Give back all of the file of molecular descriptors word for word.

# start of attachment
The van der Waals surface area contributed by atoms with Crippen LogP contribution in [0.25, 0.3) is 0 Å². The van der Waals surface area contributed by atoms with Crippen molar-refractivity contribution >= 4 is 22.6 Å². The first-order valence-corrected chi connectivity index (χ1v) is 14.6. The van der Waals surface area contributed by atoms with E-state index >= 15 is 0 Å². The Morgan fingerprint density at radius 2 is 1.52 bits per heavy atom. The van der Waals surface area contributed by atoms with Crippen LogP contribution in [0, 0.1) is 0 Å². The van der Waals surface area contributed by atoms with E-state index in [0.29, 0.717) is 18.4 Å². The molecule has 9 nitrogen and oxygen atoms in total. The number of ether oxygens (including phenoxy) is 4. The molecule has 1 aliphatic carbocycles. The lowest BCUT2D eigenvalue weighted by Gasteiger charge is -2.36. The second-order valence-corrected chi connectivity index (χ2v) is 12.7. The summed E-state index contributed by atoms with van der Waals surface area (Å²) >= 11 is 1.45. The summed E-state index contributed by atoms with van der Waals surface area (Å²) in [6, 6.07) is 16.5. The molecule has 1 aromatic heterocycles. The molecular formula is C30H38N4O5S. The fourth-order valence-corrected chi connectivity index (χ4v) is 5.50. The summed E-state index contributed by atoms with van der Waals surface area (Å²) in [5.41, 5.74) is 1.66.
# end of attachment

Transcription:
The van der Waals surface area contributed by atoms with Crippen LogP contribution in [0.25, 0.3) is 0 Å². The van der Waals surface area contributed by atoms with Crippen molar-refractivity contribution >= 4 is 22.6 Å². The first-order valence-corrected chi connectivity index (χ1v) is 14.6. The van der Waals surface area contributed by atoms with E-state index >= 15 is 0 Å². The Morgan fingerprint density at radius 2 is 1.52 bits per heavy atom. The van der Waals surface area contributed by atoms with Crippen LogP contribution in [0, 0.1) is 0 Å². The van der Waals surface area contributed by atoms with E-state index in [0.29, 0.717) is 18.4 Å². The molecule has 9 nitrogen and oxygen atoms in total. The number of ether oxygens (including phenoxy) is 4. The molecule has 1 aliphatic carbocycles. The lowest BCUT2D eigenvalue weighted by Gasteiger charge is -2.36. The second-order valence-corrected chi connectivity index (χ2v) is 12.7. The summed E-state index contributed by atoms with van der Waals surface area (Å²) >= 11 is 1.45. The summed E-state index contributed by atoms with van der Waals surface area (Å²) in [6, 6.07) is 16.5. The molecule has 1 aromatic heterocycles. The molecular formula is C30H38N4O5S. The fourth-order valence-corrected chi connectivity index (χ4v) is 5.50. The summed E-state index contributed by atoms with van der Waals surface area (Å²) in [5.41, 5.74) is 1.66.